The only possible unifying idea for Russia is patriotism, according to President Vladimir Putin.
“We have no national idea besides patriotism, and there can be no other,” he said at a meeting of the Leaders’ Club, a voluntary association of entrepreneurs from 40 of Russia’s regions.
According to Putin, the idea of patriotism “is not ideologized or associated with the work of a party or any social structure."
Putin went on to say that it is not enough that "the president or anyone else speaks about this just once” in order to implement this national idea.
In order to implement the consciousness of patriotism as a national idea, according to Putin, "we need to talk about it constantly, at all levels."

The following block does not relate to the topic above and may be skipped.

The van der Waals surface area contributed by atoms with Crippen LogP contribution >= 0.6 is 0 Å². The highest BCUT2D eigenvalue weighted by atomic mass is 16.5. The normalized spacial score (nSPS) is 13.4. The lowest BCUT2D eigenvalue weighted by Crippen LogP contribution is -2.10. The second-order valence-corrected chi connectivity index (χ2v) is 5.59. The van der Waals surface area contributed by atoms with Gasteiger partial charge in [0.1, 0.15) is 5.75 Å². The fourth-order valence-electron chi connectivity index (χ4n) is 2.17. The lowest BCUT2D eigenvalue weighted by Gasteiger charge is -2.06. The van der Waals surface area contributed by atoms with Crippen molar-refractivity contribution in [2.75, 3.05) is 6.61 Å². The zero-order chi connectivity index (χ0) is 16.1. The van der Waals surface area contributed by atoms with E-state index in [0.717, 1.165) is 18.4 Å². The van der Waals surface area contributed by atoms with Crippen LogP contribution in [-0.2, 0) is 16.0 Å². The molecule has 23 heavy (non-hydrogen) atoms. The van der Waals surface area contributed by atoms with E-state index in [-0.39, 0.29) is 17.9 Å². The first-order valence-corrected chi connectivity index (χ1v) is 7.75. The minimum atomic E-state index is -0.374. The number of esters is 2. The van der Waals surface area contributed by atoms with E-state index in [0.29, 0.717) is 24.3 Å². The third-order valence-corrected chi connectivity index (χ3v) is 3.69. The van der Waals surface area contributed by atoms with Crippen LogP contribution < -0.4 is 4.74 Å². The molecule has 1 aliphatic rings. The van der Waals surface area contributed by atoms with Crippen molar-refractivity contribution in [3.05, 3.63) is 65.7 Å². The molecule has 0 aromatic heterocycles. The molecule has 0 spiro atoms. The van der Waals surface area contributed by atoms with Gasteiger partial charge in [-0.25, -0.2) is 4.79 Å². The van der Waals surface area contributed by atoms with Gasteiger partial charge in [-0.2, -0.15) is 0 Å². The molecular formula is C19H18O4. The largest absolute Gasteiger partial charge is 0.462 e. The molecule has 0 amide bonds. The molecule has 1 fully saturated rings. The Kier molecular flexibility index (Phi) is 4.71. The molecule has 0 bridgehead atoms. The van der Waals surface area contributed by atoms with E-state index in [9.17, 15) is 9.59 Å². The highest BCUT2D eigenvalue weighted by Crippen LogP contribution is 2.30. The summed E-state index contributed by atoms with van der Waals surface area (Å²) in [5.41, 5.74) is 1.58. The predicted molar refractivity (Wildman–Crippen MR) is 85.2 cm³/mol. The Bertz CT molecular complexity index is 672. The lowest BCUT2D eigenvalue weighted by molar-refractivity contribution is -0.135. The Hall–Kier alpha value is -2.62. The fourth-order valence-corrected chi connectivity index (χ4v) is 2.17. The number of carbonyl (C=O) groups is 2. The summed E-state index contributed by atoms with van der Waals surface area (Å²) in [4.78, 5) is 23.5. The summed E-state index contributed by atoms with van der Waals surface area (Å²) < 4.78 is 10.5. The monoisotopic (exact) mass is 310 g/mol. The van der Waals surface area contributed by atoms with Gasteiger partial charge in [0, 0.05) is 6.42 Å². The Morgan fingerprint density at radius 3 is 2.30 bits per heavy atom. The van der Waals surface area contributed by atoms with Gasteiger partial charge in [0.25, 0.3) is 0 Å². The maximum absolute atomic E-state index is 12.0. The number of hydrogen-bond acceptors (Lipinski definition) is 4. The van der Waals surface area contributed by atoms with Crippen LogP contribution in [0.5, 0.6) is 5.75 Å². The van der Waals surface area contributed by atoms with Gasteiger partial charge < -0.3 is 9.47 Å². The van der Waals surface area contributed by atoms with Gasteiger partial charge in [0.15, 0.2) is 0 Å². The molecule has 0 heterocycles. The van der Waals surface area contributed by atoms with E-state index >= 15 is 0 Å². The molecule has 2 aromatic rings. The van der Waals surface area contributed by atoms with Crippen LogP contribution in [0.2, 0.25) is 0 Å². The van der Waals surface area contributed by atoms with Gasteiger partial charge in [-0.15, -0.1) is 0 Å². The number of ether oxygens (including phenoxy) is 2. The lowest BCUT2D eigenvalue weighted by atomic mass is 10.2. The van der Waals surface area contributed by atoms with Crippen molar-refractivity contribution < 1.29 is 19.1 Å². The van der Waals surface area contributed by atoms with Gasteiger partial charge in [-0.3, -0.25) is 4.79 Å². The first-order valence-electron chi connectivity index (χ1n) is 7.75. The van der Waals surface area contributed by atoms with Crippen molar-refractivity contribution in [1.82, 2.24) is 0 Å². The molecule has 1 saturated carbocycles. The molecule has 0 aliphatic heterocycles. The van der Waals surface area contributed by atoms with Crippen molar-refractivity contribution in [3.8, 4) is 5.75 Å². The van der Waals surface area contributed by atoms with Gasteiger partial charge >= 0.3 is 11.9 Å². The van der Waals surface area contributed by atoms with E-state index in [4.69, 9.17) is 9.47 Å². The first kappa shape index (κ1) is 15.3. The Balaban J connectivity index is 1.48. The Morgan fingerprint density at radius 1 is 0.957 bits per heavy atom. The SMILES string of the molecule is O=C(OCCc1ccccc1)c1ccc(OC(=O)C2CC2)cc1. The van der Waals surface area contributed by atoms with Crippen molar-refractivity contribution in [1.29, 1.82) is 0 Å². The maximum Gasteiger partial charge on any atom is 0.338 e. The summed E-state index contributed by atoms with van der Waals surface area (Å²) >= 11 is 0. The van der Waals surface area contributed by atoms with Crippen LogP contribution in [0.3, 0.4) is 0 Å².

In earlier speeches Putin has repeatedly talked about the importance of patriotism. In the summer of 2015, he said that patriotism is "the sacred duty of Russians," and in October called it a "moral compass" for teenagers.
However, his own definition of Russia’s “national idea” appears to have changed over time, with statements made in previous years demonstrating a certain inconsistency.
Back in 2004, Putin said at a meeting with his closest confidants that the Russian national idea was competitiveness.
“A person must be competitive, as well as towns, villages, industries and the whole country. That is our fundamental national idea today,” he said.
But in 2011, in an interview with Russian magazine VIP-Premier, Putin said that the Russian national idea was "saving people," quoting dissident author Alexander Solzhenitsyn.
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